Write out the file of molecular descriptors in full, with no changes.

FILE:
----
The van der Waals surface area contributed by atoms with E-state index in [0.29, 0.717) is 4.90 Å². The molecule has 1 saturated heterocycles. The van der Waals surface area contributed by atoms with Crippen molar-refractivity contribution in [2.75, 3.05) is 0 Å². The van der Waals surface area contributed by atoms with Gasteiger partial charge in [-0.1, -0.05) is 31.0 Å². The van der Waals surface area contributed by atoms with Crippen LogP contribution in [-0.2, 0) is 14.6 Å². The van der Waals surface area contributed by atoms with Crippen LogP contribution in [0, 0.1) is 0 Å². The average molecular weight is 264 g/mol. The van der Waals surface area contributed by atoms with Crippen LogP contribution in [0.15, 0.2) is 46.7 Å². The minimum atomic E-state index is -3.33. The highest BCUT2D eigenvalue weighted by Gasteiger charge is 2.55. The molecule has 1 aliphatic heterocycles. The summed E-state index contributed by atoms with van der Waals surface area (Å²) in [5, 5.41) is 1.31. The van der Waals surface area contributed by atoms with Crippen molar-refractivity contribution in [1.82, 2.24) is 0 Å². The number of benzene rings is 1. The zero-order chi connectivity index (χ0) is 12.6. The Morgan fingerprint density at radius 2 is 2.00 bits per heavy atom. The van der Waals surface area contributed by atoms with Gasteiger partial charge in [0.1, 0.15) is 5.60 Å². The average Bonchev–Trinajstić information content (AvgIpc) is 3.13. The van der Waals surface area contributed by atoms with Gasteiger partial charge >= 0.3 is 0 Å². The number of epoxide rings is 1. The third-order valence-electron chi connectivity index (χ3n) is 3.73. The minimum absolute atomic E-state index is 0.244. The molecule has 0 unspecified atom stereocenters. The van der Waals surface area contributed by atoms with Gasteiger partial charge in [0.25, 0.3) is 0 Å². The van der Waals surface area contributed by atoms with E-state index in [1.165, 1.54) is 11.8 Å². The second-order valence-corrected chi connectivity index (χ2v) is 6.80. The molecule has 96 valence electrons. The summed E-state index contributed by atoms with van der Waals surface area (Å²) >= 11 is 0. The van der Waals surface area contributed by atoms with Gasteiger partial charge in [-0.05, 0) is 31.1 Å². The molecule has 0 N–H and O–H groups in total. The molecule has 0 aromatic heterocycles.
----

The van der Waals surface area contributed by atoms with E-state index in [0.29, 0.717) is 4.90 Å². The molecule has 1 saturated heterocycles. The van der Waals surface area contributed by atoms with Crippen molar-refractivity contribution in [2.75, 3.05) is 0 Å². The van der Waals surface area contributed by atoms with Gasteiger partial charge in [-0.1, -0.05) is 31.0 Å². The van der Waals surface area contributed by atoms with Crippen LogP contribution in [-0.2, 0) is 14.6 Å². The van der Waals surface area contributed by atoms with Crippen LogP contribution in [0, 0.1) is 0 Å². The average molecular weight is 264 g/mol. The van der Waals surface area contributed by atoms with Crippen LogP contribution in [0.15, 0.2) is 46.7 Å². The minimum atomic E-state index is -3.33. The highest BCUT2D eigenvalue weighted by Gasteiger charge is 2.55. The molecule has 1 aliphatic heterocycles. The summed E-state index contributed by atoms with van der Waals surface area (Å²) in [5, 5.41) is 1.31. The van der Waals surface area contributed by atoms with Crippen molar-refractivity contribution in [1.82, 2.24) is 0 Å². The number of benzene rings is 1. The zero-order chi connectivity index (χ0) is 12.6. The Morgan fingerprint density at radius 2 is 2.00 bits per heavy atom. The van der Waals surface area contributed by atoms with Gasteiger partial charge in [0.1, 0.15) is 5.60 Å². The average Bonchev–Trinajstić information content (AvgIpc) is 3.13. The van der Waals surface area contributed by atoms with Gasteiger partial charge >= 0.3 is 0 Å². The number of epoxide rings is 1. The third-order valence-electron chi connectivity index (χ3n) is 3.73. The minimum absolute atomic E-state index is 0.244. The molecule has 0 unspecified atom stereocenters. The van der Waals surface area contributed by atoms with Gasteiger partial charge in [0.25, 0.3) is 0 Å². The van der Waals surface area contributed by atoms with E-state index in [1.165, 1.54) is 11.8 Å². The second-order valence-corrected chi connectivity index (χ2v) is 6.80. The molecule has 96 valence electrons. The summed E-state index contributed by atoms with van der Waals surface area (Å²) >= 11 is 0. The van der Waals surface area contributed by atoms with Gasteiger partial charge in [-0.05, 0) is 31.1 Å². The molecule has 0 N–H and O–H groups in total. The molecule has 0 aromatic heterocycles.